The Czech police’s anti-corruption and financial crimes unit has been investigating several criminal complaints relating to the brokerage Key Investments for more than a year now, but not a single person has been charged, let alone prosecuted. That could soon change.
The battle over the investment firm’s assets, through which the administrations of Prague 6, 10 and 13 invested hundreds of millions of crowns of public funds, now undoubtedly has a number of politicians gripped with fear. Why? The organs of justice have finally begun to take action.
Several years ago, Key Investments got involved in dealing in private obligations issued by firms with which the brokerage had links, including E Side Property and the Via Chem Group. In mid-March the district court of Prague 2 ordered the confiscation of the assets of the firm Oleochem, Czech Position has learnt from a well-informed source.
Oleochem is part of Via Chem Group whose unsellable bonds Key Investments purchased for the three Prague administrations (all controlled by the Civic Democrats, ODS) and the northwestern Bohemian town of Sokolov. In all, Key Investments sunk over Kč 200 million of public funds into these illiquid bonds, while the administrations entrusted around Kč 1 billion of public funds to the dodgy brokerage, which has since lost its license and is under investigation by the Czech National Bank (ČNB).
In addition to the seizure of Oleochem assets, in a provisional ruling the same court ordered the freezing of Via Chem Group assets. Also, a proposal for the seizure of the assets of the firm LKOCZ (formerly Lukana Oil) is due to be heard soon by a court in České Budějovice. If the asset seizure application is approved by the court, it is likely to provide the grounds or a legal attack upon the firm BLACKDZAAR (formerly Lisovna Ústí nad Labem).
All the companies mentioned are part of the Via Chem Group, formerly the company Setuza, which according to various media was purchased several years ago by the controversial entrepreneur Petr Sisák, who has a past conviction for fraud.
Those implicated in the Key Investments affair are well known to Czechs who follow domestic politics: Environment Minister and formerly long-term Prague 6 mayor Tomáš Chalupa (ODS), Prague 10 Mayor Milan Richter (ODS) and one of his predecessors, Antonín “Tony” Weinert (Social Democrats, ČSSD); Prague 13 mayor David Vodrážka (ODS), who is also an MP and chairman of the lower house of parliament’s foreign affairs committee; and presidential chancellor Jiří Weigl, who was formerly the director of Key Investments’ former front parent company registered in the UK.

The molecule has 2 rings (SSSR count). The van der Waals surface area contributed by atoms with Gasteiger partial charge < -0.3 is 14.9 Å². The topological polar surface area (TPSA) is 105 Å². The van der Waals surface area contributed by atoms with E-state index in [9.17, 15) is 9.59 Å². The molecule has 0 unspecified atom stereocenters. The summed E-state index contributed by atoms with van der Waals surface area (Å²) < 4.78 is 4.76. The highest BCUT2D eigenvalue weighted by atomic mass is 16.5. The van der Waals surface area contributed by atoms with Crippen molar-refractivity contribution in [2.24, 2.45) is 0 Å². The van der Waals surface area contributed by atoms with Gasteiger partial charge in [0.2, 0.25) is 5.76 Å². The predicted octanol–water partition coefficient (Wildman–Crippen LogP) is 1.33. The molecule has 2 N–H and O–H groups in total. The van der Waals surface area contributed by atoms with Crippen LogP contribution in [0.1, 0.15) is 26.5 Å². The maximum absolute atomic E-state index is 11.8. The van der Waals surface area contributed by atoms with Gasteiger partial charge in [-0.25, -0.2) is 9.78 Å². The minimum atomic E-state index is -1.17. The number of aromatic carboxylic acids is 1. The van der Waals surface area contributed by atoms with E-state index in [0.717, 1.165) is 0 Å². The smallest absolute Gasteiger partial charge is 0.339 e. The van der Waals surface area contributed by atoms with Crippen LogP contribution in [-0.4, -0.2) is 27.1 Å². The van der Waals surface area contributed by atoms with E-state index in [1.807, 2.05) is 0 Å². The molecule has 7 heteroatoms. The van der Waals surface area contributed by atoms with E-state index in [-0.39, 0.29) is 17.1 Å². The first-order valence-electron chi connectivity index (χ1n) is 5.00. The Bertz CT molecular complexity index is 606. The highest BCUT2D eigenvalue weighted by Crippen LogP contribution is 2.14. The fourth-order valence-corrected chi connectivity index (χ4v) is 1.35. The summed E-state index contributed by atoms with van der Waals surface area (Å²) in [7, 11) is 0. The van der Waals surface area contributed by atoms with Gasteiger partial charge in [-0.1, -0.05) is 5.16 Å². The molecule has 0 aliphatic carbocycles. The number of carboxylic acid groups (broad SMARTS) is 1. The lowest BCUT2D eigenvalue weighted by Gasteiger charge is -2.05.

The Borsay problem
The proceedings from the seized Oleochem assets are to be paid to the leasing firm Borsay, which with mounting losses now faces the prospect of being placed in administration. Borsay has overdue debts amounting to almost Kč 400 million. If Borsay does go into administration, the future of the owner of Slavia Prague’s football stadium in Prague 10, E Side Property, could also be in doubt. The problem is that E Side Property into which public funds from Prague 6, 10 and 13, and also Sokolov were invested by Key Investments, is a guarantor for Borsay’s obligations to the tune of Kč 250 million.
In its attempt to stave off insolvency Borsay is negotiating with Česká spořitelna bank whichit owes Kč 190 million to postpone repayment of loans. But by the end of this year Borsay must also honor bond payments amounting to Kč 200 million and therefore has to levy cash from its debtors LKOCZ and Oleochem. As mentioned, some funds will be extracted from Oleochem through asset seizure, but getting money from LKOCZ looks to be a longer process.
Nevertheless, it now looks likely that E Side Property will have to pay off Borsay’s debts even though a court has still to decide on the matter. In its legal battle with Oleochem the lawyer Tomáš Jindra is representing Borsay. According to a number of sources, Jindra has close contacts with Ivo Rittig, a controversial businessman and lobbyist with close ties to the center-right party the Civic Democrats (ODS).
Borsay and E Side Propoerty were formerly controlled by former director of Key Investments, Vladimír Kroužecký, who now holds a 20 percent stake in the Slavia stadium. The ties between Via Chem Group, E Side Property and Borsay are so entwined and murky that even weathered financial administrators and lawyers shake their heads in disbelief.
The latest developments are not good news for the holders of Via Chem Group and E Side Property bonds. Oleochem is entirely owned by the firm Spolkem pro chemickou a hutní výrobu (Spolchem) which is the most valuable asset in the Via Chem Group. Oleochem’s operations include glycerin production and it’s likely that the asset seizure will affect the firm’s glycerol production and sales.
Under the seizure, all payments and debts due to Oleochem will be paid to the account of the court-appointed bailiff until all debts plus services and administration fees have been paid off. And the distributors of Oleochem will unlikely be willing to supply the firm’s products without receiving payment therefore directly.
And of course there’s the threat of Olechem being placed in administration. As soon as a record of the launch of asset seizure proceedings is made in the Czech Company Register, any other of the company’s creditors will be able to propose administration proceedings against Oleochem.